Public key authentication has long been considered one of the most secure methods of remote SSH authentication. However, using the same key-pair for more than one machine can pose security risks, especially if that key is not secured by a passphrase but managing unique keys for each system a user has access to can be nightmare inducing. For this reason, we have leveraged Active Directory as our SSH public key store. For the purpose of this article, you should already have your Linux machines pulling user data from Active Directory, you should be running Windows Server 2012 R2 and you should have access to your domain `Administrator` user.
Extending the Active Directory Schema
1. Our first tasks is to extend the schema. First off, launch a `cmd` prompt then spawn an `Administrator` cmd by running:
runas /user:DOMAIN\Administrator cmd
2. Now run regedit in that prompt
3. In the Registry Editor, we need to enable Schema updates.
I. Browse to
II. Add a new DWORD key named `Schema Update Allowed` with value `1`
4. Back in your Administrator command prompt, run
regsvr32 schmmgmt.dll to enable the Schema Editor Snap-in.
5. Run `mmc` from the aforementioned Admin `cmd`
6. Hit Ctrl + M in the Management Console and add the Schema Editor
Now lets add the new Attribute:
I. Right Click on `Attributes` and click ‘Create New Attribute’
II. For ‘Common Name’ and ‘LDAP Display Name’, enter `sshPublicKeys`
III. For ‘Unique X500 Object ID’ enter `188.8.131.52.4.1.245184.108.40.206.13`
IV. For Syntax, select `IA5-String`
V. Check the ‘Multi-Valued’ box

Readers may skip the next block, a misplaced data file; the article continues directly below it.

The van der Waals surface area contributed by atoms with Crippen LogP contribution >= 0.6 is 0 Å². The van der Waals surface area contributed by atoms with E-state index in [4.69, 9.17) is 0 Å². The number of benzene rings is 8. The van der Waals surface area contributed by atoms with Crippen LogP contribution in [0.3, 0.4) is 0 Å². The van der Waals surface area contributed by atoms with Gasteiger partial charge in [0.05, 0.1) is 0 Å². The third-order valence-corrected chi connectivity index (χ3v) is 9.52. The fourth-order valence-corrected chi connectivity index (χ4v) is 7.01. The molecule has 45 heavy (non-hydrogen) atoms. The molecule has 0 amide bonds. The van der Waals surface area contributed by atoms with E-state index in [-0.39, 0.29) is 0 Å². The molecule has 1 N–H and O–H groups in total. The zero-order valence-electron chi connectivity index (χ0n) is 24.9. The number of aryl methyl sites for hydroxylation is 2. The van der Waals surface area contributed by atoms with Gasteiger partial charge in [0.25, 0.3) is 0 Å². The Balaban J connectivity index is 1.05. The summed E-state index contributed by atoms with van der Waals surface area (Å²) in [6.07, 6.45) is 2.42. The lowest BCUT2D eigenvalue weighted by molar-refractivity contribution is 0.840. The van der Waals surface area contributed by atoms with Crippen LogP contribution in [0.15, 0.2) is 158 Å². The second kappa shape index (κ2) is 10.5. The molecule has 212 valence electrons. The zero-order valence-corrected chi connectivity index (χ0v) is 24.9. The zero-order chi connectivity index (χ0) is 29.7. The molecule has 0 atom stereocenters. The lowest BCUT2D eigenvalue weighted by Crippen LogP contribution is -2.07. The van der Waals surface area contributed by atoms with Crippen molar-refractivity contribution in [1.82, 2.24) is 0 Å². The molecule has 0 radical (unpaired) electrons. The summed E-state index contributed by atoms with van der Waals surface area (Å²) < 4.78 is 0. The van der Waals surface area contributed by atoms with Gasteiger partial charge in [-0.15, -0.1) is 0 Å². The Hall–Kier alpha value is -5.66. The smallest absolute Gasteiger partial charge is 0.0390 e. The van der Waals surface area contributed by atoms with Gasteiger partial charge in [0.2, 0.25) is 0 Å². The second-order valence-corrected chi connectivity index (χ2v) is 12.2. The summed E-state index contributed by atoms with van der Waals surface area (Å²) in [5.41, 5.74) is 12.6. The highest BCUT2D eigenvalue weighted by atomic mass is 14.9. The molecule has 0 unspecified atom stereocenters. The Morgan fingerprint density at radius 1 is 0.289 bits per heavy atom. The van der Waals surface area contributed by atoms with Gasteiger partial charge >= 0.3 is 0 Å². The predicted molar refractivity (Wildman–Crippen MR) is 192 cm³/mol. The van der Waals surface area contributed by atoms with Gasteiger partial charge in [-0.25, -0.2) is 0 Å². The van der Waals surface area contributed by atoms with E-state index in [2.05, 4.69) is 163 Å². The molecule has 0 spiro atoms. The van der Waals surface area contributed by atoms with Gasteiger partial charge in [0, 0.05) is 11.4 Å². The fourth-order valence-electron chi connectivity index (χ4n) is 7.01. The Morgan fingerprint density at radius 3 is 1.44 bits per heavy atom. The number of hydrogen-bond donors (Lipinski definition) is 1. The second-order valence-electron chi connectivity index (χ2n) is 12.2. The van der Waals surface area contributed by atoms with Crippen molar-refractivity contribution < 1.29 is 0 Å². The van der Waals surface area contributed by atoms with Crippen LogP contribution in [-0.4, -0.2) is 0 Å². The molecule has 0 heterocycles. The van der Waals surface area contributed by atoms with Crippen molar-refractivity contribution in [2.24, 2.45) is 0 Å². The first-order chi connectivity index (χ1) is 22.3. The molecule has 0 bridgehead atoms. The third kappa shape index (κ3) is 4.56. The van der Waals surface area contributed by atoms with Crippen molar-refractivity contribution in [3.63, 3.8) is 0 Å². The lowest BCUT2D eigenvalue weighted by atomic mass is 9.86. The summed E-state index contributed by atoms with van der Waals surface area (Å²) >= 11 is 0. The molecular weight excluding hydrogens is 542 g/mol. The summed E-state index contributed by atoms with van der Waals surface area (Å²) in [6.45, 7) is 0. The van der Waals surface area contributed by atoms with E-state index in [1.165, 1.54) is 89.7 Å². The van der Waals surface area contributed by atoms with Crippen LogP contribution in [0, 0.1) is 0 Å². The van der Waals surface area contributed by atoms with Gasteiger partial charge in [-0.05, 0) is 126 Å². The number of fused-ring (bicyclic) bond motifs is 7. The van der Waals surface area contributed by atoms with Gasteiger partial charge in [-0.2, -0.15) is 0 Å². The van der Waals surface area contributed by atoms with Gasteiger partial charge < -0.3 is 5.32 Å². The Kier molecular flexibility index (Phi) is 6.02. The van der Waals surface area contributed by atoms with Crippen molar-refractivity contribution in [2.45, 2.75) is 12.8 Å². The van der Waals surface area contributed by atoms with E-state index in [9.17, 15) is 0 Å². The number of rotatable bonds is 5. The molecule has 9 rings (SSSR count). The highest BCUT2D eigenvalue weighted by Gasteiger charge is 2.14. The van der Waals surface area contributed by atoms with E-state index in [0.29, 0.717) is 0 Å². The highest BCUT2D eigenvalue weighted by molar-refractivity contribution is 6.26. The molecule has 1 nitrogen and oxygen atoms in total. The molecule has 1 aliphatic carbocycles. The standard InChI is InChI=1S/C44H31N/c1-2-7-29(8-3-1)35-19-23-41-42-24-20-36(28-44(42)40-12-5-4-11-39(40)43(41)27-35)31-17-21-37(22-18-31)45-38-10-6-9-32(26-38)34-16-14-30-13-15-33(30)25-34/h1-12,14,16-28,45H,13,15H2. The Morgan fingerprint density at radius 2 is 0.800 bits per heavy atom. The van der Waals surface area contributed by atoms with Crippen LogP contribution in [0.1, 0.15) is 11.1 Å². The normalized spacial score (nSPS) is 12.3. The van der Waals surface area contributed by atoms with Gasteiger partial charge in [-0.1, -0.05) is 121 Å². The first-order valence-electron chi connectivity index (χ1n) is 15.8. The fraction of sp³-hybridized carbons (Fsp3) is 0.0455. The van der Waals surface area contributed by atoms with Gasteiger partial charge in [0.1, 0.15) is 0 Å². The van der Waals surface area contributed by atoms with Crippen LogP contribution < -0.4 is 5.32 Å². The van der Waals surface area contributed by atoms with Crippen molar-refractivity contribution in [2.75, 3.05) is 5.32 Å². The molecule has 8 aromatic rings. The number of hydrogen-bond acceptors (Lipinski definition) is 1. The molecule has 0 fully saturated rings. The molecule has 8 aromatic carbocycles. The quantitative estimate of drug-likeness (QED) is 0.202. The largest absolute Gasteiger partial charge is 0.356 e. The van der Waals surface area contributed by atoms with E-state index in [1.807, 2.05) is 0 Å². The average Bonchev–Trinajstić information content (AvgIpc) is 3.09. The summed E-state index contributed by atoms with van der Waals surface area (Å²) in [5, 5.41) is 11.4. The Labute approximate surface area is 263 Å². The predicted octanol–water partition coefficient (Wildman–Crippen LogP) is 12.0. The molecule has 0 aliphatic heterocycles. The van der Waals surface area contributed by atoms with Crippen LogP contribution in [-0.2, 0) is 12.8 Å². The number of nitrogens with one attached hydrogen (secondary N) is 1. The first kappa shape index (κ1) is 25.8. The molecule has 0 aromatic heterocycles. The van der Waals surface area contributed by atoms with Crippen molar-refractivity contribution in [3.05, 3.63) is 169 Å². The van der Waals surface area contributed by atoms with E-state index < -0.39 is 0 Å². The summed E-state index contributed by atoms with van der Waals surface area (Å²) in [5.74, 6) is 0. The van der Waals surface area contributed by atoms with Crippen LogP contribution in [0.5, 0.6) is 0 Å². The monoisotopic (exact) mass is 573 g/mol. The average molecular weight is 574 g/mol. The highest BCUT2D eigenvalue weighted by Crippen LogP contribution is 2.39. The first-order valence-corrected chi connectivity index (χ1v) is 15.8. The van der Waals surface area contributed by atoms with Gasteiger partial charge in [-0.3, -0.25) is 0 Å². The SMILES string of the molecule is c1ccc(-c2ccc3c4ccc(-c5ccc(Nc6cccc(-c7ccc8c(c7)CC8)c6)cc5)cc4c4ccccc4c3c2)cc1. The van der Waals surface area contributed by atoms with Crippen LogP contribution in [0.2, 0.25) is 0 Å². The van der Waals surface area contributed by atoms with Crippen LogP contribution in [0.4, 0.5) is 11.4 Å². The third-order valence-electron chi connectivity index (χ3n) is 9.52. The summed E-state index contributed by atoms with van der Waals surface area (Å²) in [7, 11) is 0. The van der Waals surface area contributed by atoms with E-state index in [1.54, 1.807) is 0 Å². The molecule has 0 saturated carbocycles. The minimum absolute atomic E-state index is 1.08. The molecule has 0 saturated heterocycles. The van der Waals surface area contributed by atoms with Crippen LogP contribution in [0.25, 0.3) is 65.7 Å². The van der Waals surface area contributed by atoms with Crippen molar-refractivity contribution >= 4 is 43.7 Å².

VI. Minimum and Maximum can be left blank
[[image:https://blog.laslabs.com/user-files/uploads/2017/07/SSH_Key_Attribute.png|SSH Key Attribute|medium]]
We can now create a new class for the attribute:
I. Right click on `Classes` and click ‘Create class’
II. For ‘Common Name’ and ‘LDAP Display Name’, enter `ldapPublicKey`.
III. For ‘Unique X500 Object ID’ enter `220.127.116.11.4.1.24552.500.1.1.2.0`
IV. For `Parent Class` enter ‘top’ and for `Class Type` select ‘Auxiliary’.
I. Under optional add `sshPublicKeys`
We can now associate that class to `user` objects.
I. Expand Classes and right click User then select properties.
II. Click on the `Relationship` tab then click `Add Class` under `Auxiliary class`
III. Add `ldapPublicKey` and click ‘Apply’
Close all windows.
Now, open ADUC (dsa.mmc) and enabled Advanced Features
Once complete, browse to a user and select the ‘Attribute Editor’ tab. You will now be able to add public keys to this user.
From here, you should create a script to automatically pull public keys from AD for a given box and schedule it via Cron. Please remember to disable your domain `Administrator` account when you’re done!
Leave a Reply